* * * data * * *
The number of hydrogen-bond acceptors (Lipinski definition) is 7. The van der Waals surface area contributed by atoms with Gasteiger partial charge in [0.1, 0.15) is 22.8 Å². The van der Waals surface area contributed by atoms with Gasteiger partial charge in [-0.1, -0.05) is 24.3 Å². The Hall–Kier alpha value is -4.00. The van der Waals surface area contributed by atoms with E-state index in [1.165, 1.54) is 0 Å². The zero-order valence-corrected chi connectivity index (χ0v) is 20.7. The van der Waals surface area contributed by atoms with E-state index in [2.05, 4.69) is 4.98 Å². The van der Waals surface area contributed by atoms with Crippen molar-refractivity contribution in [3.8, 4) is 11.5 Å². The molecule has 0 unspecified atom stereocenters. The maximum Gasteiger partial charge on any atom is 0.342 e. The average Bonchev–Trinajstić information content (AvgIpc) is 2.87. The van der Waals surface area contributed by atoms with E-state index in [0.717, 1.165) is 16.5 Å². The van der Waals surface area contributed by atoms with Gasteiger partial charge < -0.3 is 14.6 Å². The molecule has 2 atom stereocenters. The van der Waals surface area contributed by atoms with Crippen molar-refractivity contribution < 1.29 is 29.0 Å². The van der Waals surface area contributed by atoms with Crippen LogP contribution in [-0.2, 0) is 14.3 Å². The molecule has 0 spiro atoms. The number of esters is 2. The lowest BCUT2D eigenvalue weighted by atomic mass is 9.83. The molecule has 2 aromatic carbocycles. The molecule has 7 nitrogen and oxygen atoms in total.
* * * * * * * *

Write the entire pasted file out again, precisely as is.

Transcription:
The number of hydrogen-bond acceptors (Lipinski definition) is 7. The van der Waals surface area contributed by atoms with Gasteiger partial charge in [0.1, 0.15) is 22.8 Å². The van der Waals surface area contributed by atoms with Gasteiger partial charge in [-0.1, -0.05) is 24.3 Å². The Hall–Kier alpha value is -4.00. The van der Waals surface area contributed by atoms with E-state index in [1.165, 1.54) is 0 Å². The zero-order valence-corrected chi connectivity index (χ0v) is 20.7. The van der Waals surface area contributed by atoms with E-state index in [2.05, 4.69) is 4.98 Å². The van der Waals surface area contributed by atoms with Crippen molar-refractivity contribution in [3.8, 4) is 11.5 Å². The molecule has 0 unspecified atom stereocenters. The maximum Gasteiger partial charge on any atom is 0.342 e. The average Bonchev–Trinajstić information content (AvgIpc) is 2.87. The van der Waals surface area contributed by atoms with E-state index in [0.717, 1.165) is 16.5 Å². The van der Waals surface area contributed by atoms with Gasteiger partial charge < -0.3 is 14.6 Å². The molecule has 2 atom stereocenters. The van der Waals surface area contributed by atoms with Crippen molar-refractivity contribution < 1.29 is 29.0 Å². The van der Waals surface area contributed by atoms with Crippen LogP contribution in [-0.2, 0) is 14.3 Å². The molecule has 0 spiro atoms. The number of esters is 2. The lowest BCUT2D eigenvalue weighted by atomic mass is 9.83. The molecule has 2 aromatic carbocycles. The molecule has 7 nitrogen and oxygen atoms in total.